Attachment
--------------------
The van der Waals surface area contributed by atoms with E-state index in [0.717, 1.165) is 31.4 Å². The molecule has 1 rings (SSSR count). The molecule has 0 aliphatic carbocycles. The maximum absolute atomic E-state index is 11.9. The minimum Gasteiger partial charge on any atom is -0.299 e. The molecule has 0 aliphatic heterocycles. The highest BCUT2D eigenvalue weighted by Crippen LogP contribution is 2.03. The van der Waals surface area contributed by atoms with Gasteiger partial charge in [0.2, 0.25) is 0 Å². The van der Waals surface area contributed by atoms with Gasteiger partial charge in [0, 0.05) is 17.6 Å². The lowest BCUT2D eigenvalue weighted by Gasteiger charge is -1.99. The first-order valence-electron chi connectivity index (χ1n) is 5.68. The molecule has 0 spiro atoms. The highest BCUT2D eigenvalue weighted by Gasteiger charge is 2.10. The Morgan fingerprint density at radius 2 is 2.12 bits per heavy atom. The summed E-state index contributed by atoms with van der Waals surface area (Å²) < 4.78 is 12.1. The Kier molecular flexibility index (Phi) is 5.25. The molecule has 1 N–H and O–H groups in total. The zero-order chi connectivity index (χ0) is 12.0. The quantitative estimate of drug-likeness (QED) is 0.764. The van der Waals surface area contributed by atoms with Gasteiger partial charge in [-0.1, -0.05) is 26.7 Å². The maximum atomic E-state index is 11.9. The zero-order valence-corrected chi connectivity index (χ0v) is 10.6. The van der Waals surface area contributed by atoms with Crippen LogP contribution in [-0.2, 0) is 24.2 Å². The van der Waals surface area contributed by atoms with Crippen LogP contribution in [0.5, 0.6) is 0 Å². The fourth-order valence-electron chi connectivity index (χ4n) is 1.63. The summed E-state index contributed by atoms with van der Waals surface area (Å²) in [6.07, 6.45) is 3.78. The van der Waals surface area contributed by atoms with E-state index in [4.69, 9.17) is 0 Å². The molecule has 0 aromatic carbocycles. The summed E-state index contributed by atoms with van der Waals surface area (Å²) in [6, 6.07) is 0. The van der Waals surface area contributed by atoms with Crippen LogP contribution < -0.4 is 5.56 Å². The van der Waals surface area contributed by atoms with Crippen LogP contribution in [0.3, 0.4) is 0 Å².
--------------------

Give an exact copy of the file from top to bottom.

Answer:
The van der Waals surface area contributed by atoms with E-state index in [0.717, 1.165) is 31.4 Å². The molecule has 1 rings (SSSR count). The molecule has 0 aliphatic carbocycles. The maximum absolute atomic E-state index is 11.9. The minimum Gasteiger partial charge on any atom is -0.299 e. The molecule has 0 aliphatic heterocycles. The highest BCUT2D eigenvalue weighted by Crippen LogP contribution is 2.03. The van der Waals surface area contributed by atoms with Gasteiger partial charge in [0.2, 0.25) is 0 Å². The van der Waals surface area contributed by atoms with Gasteiger partial charge in [0, 0.05) is 17.6 Å². The lowest BCUT2D eigenvalue weighted by Gasteiger charge is -1.99. The first-order valence-electron chi connectivity index (χ1n) is 5.68. The molecule has 0 spiro atoms. The highest BCUT2D eigenvalue weighted by Gasteiger charge is 2.10. The Morgan fingerprint density at radius 2 is 2.12 bits per heavy atom. The summed E-state index contributed by atoms with van der Waals surface area (Å²) < 4.78 is 12.1. The Kier molecular flexibility index (Phi) is 5.25. The molecule has 1 N–H and O–H groups in total. The zero-order chi connectivity index (χ0) is 12.0. The quantitative estimate of drug-likeness (QED) is 0.764. The van der Waals surface area contributed by atoms with Gasteiger partial charge in [-0.1, -0.05) is 26.7 Å². The maximum atomic E-state index is 11.9. The zero-order valence-corrected chi connectivity index (χ0v) is 10.6. The van der Waals surface area contributed by atoms with Crippen LogP contribution in [-0.2, 0) is 24.2 Å². The van der Waals surface area contributed by atoms with Crippen LogP contribution in [0.5, 0.6) is 0 Å². The fourth-order valence-electron chi connectivity index (χ4n) is 1.63. The summed E-state index contributed by atoms with van der Waals surface area (Å²) in [6.07, 6.45) is 3.78. The van der Waals surface area contributed by atoms with E-state index in [4.69, 9.17) is 0 Å². The molecule has 0 aromatic carbocycles. The summed E-state index contributed by atoms with van der Waals surface area (Å²) in [6, 6.07) is 0. The van der Waals surface area contributed by atoms with Crippen LogP contribution < -0.4 is 5.56 Å². The van der Waals surface area contributed by atoms with Crippen LogP contribution in [0.3, 0.4) is 0 Å².